Because I work freelance I lose money whenever I can’t work but for all of you with a holiday entitlement I recommend not getting it on the first day of your break. That’s really poor planning, robbing you not just of your sick pay entitlement but sympathy from colleagues.

I’d also recommend allocating at least a two-week window for Covid because it’s not the only disease on the buffet of ailments which can up-end your plans. Take my mates Jules and Dave. They had a trip planned to Tassie so set the alarm for 5am to get in the Covid testing queue before heading south to jump on the Spirit Of Tasmania.

Trouble is one of the rellies on Christmas Day was harbouring a stomach bug and they woke with violent eruptions from both ends. Needless to say they missed the test, missed the boat and are currently enjoying a week in Toowoomba.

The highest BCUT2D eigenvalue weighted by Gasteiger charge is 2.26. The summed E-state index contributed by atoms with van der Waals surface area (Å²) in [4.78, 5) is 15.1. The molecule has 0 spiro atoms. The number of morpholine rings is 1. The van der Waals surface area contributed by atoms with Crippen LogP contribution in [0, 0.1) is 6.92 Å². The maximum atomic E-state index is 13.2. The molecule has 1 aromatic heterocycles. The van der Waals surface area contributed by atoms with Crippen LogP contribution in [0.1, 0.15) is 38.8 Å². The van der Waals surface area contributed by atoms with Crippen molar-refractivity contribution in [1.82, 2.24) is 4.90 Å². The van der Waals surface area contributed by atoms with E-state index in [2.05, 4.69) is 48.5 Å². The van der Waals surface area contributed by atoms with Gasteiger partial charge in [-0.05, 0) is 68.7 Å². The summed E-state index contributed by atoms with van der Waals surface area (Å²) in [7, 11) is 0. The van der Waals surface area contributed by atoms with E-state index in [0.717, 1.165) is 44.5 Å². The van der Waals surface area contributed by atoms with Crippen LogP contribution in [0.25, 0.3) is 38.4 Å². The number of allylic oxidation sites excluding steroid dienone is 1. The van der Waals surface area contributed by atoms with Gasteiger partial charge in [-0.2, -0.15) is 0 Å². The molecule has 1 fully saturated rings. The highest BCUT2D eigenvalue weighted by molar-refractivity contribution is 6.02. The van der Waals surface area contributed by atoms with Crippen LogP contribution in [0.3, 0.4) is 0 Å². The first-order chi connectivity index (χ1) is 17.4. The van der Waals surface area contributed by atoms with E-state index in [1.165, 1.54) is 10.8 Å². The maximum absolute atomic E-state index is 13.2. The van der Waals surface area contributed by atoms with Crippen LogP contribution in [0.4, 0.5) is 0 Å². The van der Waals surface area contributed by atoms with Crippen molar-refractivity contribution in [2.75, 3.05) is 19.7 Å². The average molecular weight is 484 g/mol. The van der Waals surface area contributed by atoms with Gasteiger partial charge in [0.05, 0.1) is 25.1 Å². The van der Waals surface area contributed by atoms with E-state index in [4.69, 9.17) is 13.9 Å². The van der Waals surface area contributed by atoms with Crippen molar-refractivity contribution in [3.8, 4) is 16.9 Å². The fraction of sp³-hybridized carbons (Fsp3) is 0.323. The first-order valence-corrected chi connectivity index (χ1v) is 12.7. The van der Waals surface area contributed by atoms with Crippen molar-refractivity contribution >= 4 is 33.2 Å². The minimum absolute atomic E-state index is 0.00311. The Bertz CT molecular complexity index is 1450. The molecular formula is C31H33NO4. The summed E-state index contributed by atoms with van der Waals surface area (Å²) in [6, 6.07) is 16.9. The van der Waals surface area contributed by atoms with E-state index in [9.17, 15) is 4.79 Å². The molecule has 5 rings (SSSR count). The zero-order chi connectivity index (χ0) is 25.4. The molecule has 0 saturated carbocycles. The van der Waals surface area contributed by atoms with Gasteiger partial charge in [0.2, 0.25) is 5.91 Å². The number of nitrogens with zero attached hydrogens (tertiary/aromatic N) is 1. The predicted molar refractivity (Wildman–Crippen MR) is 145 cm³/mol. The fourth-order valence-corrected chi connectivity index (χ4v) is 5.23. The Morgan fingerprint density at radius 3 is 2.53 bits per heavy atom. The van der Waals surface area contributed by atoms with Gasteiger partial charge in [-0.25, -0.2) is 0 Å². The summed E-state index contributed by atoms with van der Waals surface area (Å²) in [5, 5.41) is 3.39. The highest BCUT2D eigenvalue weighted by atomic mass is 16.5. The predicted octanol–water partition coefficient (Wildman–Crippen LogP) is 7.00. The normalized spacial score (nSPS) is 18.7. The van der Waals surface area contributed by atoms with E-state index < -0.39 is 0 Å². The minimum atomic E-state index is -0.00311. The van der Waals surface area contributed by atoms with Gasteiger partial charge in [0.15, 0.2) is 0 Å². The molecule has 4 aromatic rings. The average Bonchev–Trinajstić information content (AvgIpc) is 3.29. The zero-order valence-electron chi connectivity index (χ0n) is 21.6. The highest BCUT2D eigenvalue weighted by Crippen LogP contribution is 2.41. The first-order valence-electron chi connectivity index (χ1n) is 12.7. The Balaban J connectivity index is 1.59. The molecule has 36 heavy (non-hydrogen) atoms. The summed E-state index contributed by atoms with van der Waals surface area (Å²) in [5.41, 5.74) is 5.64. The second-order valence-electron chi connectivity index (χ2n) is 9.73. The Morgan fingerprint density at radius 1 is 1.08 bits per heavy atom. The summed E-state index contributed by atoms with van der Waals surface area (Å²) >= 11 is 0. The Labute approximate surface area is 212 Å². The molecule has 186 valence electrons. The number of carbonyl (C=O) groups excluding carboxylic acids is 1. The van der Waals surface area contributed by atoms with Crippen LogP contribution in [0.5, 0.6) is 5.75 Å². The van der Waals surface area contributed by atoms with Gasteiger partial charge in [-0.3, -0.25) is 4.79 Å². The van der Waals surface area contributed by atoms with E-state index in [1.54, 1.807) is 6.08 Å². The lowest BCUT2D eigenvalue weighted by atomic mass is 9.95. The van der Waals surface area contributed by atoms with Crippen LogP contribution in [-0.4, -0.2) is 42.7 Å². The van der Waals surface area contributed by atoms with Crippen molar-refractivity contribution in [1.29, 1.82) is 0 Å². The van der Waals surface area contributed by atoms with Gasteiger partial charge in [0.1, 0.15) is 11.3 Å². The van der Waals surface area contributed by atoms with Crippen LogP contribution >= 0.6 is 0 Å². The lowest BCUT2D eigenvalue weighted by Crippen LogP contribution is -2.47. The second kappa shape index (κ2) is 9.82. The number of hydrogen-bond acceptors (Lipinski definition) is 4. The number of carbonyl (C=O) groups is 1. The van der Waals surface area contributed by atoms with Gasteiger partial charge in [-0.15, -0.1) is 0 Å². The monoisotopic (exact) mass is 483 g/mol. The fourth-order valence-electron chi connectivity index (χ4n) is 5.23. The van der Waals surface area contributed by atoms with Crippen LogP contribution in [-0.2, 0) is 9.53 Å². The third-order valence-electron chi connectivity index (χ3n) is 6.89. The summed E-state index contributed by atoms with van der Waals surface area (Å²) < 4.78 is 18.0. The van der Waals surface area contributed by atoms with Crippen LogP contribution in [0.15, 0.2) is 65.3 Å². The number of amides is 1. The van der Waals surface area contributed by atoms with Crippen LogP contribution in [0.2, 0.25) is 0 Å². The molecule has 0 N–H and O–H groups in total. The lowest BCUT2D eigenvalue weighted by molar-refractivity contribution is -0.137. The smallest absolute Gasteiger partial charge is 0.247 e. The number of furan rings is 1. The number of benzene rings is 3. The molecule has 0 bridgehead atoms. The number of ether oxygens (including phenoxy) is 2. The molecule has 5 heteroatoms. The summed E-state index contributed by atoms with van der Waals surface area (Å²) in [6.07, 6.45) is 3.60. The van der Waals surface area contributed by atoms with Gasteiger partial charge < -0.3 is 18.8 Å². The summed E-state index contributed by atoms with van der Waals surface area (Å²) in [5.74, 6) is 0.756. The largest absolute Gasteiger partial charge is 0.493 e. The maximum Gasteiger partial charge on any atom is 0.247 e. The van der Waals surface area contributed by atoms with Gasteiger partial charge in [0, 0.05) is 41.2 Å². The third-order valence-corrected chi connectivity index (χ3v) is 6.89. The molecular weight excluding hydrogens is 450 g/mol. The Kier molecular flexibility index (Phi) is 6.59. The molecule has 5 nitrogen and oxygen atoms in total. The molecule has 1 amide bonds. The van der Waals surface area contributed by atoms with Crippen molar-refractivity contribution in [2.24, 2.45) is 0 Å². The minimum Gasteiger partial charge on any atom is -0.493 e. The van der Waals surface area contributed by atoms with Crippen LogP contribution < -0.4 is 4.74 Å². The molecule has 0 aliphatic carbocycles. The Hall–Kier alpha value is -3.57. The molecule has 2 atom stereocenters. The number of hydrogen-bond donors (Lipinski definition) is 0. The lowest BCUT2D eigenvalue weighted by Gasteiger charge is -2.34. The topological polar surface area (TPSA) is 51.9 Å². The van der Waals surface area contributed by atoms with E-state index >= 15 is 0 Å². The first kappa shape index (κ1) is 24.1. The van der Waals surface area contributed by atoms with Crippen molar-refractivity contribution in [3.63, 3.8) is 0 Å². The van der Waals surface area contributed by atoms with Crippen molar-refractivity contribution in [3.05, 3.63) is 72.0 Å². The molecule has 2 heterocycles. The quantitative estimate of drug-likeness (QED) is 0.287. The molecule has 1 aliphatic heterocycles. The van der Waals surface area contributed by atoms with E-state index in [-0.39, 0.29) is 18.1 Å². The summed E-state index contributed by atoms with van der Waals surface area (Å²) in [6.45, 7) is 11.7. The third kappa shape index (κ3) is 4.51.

So it’s in that spirit that I have diarised Covid to strike me anytime between Jan 14 and Jan 28 when I have a friend’s 50th birthday. Ideally, the 14th because that would coincide with the fifth Ashes Test and have me out of iso by Australia Day.

Wish me luck.

ANGELA LOVES …

SALAD

A friend bought Yotam Ottolenghi’s delicious sweet winter slaw with mango, mint, macadamia and cabbage for Christmas and it’s superb. Google it. Not wintry at all.

GOLF

I appreciate it’s going to be a love/hate relationship but what a cracker sport.

PODCAST

I’m a long-time fan of Michael Mosley and love this podcast which teaches you simple and easy health advice from singing to changing your meal times and the rationale behind them.

Originally published as Angela Mollard: How to shed the guilt over not getting your kids a dog



Angela Mollard: How to shed the guilt over not getting your kids a dog Source link Angela Mollard: How to shed the guilt over not getting your kids a dog

Related Articles

Back to top button